TV and movie screens won't go blank at the stroke of midnight tonight, but a walkout could take place within a few days if Hollywood writers and producers can't cut a deal.

If the two sides can't reach an agreement by 12:01 a.m. - when the Writers Guild of America's contract expires - several scenarios are possible. 

In one, the union, which has been contacting members about their willingness to help picket and work on phone banks, calls for a strike authorization vote from its 11,500 members. 

If talks are extended past the deadline, the current WGA contract would also be extended, and writers could keep working. 

There's speculation the WGA might extend talks until June 30, when the actors' contracts are set to expire, giving both groups added leverage in negotiations. 

If the writers do strike, the TV industry would be affected first. 

There are about 110 TV shows produced in and around New York City. Talk shows, which have no writers, and network news and public-TV shows, whose writers are bound under a separate guild contract, would not be affected.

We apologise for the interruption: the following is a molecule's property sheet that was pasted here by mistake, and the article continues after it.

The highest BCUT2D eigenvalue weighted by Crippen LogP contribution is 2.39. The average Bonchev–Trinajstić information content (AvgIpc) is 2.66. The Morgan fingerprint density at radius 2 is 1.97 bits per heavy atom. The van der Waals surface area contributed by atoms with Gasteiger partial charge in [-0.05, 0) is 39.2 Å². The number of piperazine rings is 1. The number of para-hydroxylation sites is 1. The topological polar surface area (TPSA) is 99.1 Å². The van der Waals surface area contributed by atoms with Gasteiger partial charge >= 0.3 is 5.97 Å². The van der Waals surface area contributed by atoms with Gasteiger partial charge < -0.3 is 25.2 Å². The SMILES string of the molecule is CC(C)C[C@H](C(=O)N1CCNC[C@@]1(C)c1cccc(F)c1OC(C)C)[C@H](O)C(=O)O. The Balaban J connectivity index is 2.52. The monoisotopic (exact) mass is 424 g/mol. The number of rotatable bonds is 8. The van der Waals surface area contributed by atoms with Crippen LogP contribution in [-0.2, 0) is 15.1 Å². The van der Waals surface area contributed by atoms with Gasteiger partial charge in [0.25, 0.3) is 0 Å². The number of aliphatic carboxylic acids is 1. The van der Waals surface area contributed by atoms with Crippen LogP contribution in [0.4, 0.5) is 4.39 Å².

But late-night shows such as The Late Show With David Letterman, Late Night With Conan O'Brien and Saturday Night Live are staffed by some 50 WGA members and could all be derailed. 

An industry source says if there is a strike, Letterman will go into reruns temporarily before negotiating an a waiver with the WGA, so the show can keep going through the strike. 

Movie studios have been on an accelerated production schedule since last year, backlogging films to get them through the fall and winter in the event of a strike. 

Work on such movies as Spider-Man, Kate & Leopold, A Beautiful Mind and Stuart Little 2, currently shooting in New York, will continue as usual - at least until the contracts with the Screen Actors Guild and American Federation of Television and Radio Artists are up for renewal. 

"Films already in production won't be affected by a writers' strike," says Hollywood Reporter film reporter Marla Matzer Rose. "But if the actors also go out on strike, everything shuts down July 1." 

Of course, there's always the chance that harmony will be found at the 11th hour - and writers will bridge their $100 million gap with the Alliance of Motion Picture and Television Producers after nine weeks of negotiations.